Thursday, April 03, 2014

The founding myth of scientism and why it's wrong

In philosopher Stephen Toulmin's book Cosmopolis: The Hidden Agenda of Modernity, he discusses what he calls the "Received View" or the "Standard Account" of Modernity. It is the one we are familiar with that holds that until the Englightenment, the world was in intellectual darkness, brought on by religious thought, until the onset of science. Toulmin, most famous for the "Toulmin Method" of analyzing a rhetorical argument, points out that it has little basis in reality.

The idea that 17th century thinkers somehow developed an "original concern for rationality and the claims of Reason," says Toulmin, is "misleading":
Rather than expanding the scope for rational or reasonable debate, 17th century scientists narrowed it. To Aristotle, both Theory and Practice were open to rational analysis, in ways that differed from one field of study to another. He recognized that the kinds of argument relevant to different issues depend on the nature of those issues, and differ in degrees of formality or certainty: what is "reasonable" in clinical medicine is judged in different terms from what is "logical" in geometrical theory. Seventeenth-century philosophers and scientists, by contrast, followed the example of Plato. They limited "rationality" to theoretical arguments that achieve a quasi-geometrical certainty or necessity: for them, theoretical physics was thus a field for rational study and debate, in a way that ethics and law were not. Instead of pursuing a concern with "reasonable" procedures of all kinds, Descartes and his successors hoped eventually to bring all subjects into the ambit of some formal theory: as a result, being impressed only by formally valid demonstrations, they ended by changing the very language of Reason—notably, key words like "reason," "rational," and "rationality"—in subtle but influential ways.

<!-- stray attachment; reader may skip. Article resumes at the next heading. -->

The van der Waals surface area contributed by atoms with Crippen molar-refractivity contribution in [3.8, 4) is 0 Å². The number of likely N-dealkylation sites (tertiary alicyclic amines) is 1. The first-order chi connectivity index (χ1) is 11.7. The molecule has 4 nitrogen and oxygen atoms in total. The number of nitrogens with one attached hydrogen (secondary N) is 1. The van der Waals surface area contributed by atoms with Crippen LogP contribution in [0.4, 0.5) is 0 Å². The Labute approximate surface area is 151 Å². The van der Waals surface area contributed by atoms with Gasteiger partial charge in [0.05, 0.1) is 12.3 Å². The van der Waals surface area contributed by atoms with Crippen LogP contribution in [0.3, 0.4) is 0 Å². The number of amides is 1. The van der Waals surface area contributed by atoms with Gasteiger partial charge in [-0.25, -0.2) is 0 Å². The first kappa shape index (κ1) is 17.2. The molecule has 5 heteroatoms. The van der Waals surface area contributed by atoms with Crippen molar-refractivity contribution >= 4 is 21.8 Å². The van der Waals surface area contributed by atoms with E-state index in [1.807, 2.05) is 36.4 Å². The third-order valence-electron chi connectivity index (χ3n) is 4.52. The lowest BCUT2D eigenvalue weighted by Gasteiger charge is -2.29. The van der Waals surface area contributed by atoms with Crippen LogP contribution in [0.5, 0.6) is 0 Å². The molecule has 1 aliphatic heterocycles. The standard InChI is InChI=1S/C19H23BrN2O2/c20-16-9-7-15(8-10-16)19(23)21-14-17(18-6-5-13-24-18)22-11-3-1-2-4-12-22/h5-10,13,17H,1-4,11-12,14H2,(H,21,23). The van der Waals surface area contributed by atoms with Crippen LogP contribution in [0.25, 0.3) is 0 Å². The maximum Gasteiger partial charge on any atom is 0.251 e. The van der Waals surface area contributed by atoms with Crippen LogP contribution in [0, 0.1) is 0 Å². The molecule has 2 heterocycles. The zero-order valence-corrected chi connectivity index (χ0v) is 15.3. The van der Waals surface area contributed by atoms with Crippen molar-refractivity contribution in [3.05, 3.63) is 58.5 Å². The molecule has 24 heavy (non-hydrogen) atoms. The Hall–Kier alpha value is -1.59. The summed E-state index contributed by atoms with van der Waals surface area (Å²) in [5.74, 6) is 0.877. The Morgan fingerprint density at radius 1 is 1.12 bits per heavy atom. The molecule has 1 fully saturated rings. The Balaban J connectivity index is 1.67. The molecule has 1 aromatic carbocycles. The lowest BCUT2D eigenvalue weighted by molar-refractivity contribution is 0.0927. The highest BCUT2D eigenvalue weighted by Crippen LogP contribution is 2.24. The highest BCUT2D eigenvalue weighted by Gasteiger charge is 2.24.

We could add, as another methodological fallacy introduced by the rise of scientific materialism, the idea, not only that rationality encompasses only the formally valid, but that it includes only the empirically verifiable (the tradition that comes from Bacon, as opposed to Descartes). And of course the irony here is that the idea of strict formal demonstration and empirical verifiability are largely conflicting methodologies.

To say the the 17th century was a time in which Reason was freed from the shackles of Medieval superstition is one of the founding myths of scientism. "Clearly," says Toulmin, "it is time to give up any assumption that the 17th century was a time--the first time—when lay scholars in Europe were prosperous, comfortable, and free enough from ecclesiastical pressure to have original ideas; and it is also time to reconstruct our account of the transition from the medieval to the modern world on a more realistic basis."

For anyone to call the Middle Ages—the age of Peter Abelard, Albert the Great, Thomas Aquinas, and Duns Scotus—is to betray a basic ignorance of medieval history and thought. In fact, the Middle Ages was perhaps the great age of logic. Alfred North Whitehead goes so far as to say that the revolt of Galileo was far from a revolt into reason. "On the contrary," says Whitehead, "it was through and through an anti-intellectualist movement."

The Middle Ages, Says Whitehead, "was the age of faith based upon reason. In the later period, they let sleeping dogs lie: it was the age of reason based upon faith."

13 comments:

One Brow said...

We could add, as another methodological fallacy introduced by the rise of scientific materialism, the idea, not only that rationality encompasses only the formally valid, but that it includes only the empirically verifiable (the tradition that comes from Bacon, as opposed to Descartes).

You mean, as opposed to rationality containing the formally valid and the empirically unverifiable? That rationality would be willing to accept truths that are purely formal in nature, as opposed to considering such statements as undecidable?

For a neutral example, it it truly rational to say "the continuum hypothesis is true"? I would disagree.

Martin Cothran said...

So would it be irrational to say that a triangle is a three-sided figure?